My Problem with Originalism
I’ve long been uncomfortable with originalism as a method of constitutional interpretation. But I was never sure why. It’s not for the standard reasons that people give for opposing originalism. Today I had a new thought about this.
Perhaps what bothers me is that originalists almost always say that the original public meaning is also normatively good. In other words, you rarely hear the following argument:
- The original meaning of a constitutional clause is X.
- That’s terrible.
- But we have to apply that terrible principle because we are bound by original understanding.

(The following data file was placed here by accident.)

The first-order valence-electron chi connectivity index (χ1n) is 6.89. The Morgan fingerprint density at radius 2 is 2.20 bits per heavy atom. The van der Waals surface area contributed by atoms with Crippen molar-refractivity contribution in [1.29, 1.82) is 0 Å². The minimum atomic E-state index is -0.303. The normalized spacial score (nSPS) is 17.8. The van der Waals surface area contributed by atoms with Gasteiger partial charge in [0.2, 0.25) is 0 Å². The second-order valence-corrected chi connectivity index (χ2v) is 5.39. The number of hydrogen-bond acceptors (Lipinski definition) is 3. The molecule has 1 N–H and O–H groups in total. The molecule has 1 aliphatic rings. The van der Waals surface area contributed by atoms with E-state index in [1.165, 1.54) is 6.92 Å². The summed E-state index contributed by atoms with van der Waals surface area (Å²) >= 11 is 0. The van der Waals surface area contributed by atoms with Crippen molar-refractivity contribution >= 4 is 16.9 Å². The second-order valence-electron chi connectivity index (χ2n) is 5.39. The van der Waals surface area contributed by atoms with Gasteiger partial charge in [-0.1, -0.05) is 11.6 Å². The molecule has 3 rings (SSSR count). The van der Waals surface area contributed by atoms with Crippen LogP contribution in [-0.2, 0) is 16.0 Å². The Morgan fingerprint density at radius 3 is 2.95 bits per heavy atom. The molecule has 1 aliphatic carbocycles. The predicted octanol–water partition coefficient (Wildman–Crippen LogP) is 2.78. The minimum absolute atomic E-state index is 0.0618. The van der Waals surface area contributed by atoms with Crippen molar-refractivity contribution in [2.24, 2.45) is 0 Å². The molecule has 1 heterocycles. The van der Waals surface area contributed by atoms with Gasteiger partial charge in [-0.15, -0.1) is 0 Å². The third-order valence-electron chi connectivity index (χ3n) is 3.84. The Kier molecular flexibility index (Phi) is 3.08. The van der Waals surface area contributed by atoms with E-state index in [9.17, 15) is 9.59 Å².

How do people avoid this logic? One way is to come up with a different original meaning to avoid the terrible result. Another is to deny that the original meaning is, in fact, terrible. (Non-originalists can go with the option of denying that step #3 is true, though they increasingly just act creatively at step #1.)
Why do people want to avoid this chain of reasoning? First, we don’t like to admit (at least today) that parts of the Constitution properly understood are terrible. Second, lawyers may feel that openly saying that we are bound by something terrible would undermine confidence in the law.
Anyway, this is a tentative thought. Not yet a theory.